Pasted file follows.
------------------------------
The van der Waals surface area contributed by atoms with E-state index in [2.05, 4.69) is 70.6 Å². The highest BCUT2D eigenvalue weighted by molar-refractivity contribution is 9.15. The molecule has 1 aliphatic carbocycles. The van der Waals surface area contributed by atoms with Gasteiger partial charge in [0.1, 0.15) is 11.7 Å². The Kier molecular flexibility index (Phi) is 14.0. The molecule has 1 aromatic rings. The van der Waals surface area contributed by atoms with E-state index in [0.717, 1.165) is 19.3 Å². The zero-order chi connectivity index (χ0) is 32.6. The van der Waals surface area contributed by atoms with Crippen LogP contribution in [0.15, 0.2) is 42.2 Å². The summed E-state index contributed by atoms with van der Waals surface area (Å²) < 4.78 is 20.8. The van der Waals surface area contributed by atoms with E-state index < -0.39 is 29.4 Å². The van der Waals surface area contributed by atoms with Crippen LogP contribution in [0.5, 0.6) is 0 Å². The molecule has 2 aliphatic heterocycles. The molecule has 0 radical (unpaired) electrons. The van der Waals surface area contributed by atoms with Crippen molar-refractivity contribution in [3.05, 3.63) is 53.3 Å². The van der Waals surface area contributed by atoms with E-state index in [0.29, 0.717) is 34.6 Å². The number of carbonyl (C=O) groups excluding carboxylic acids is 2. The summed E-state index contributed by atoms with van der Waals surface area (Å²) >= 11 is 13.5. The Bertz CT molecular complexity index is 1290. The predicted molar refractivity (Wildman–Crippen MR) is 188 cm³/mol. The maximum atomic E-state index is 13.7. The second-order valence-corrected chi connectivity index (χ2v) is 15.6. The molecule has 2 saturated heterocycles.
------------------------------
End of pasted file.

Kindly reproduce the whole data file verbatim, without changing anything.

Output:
The van der Waals surface area contributed by atoms with E-state index in [2.05, 4.69) is 70.6 Å². The highest BCUT2D eigenvalue weighted by molar-refractivity contribution is 9.15. The molecule has 1 aliphatic carbocycles. The van der Waals surface area contributed by atoms with Gasteiger partial charge in [0.1, 0.15) is 11.7 Å². The Kier molecular flexibility index (Phi) is 14.0. The molecule has 1 aromatic rings. The van der Waals surface area contributed by atoms with E-state index in [0.717, 1.165) is 19.3 Å². The zero-order chi connectivity index (χ0) is 32.6. The van der Waals surface area contributed by atoms with Crippen LogP contribution in [0.15, 0.2) is 42.2 Å². The summed E-state index contributed by atoms with van der Waals surface area (Å²) < 4.78 is 20.8. The van der Waals surface area contributed by atoms with E-state index < -0.39 is 29.4 Å². The van der Waals surface area contributed by atoms with Crippen LogP contribution in [0.5, 0.6) is 0 Å². The molecule has 2 aliphatic heterocycles. The molecule has 0 radical (unpaired) electrons. The van der Waals surface area contributed by atoms with Crippen molar-refractivity contribution in [3.05, 3.63) is 53.3 Å². The van der Waals surface area contributed by atoms with E-state index in [0.29, 0.717) is 34.6 Å². The number of carbonyl (C=O) groups excluding carboxylic acids is 2. The summed E-state index contributed by atoms with van der Waals surface area (Å²) >= 11 is 13.5. The Bertz CT molecular complexity index is 1290. The predicted molar refractivity (Wildman–Crippen MR) is 188 cm³/mol. The maximum atomic E-state index is 13.7. The second-order valence-corrected chi connectivity index (χ2v) is 15.6. The molecule has 2 saturated heterocycles.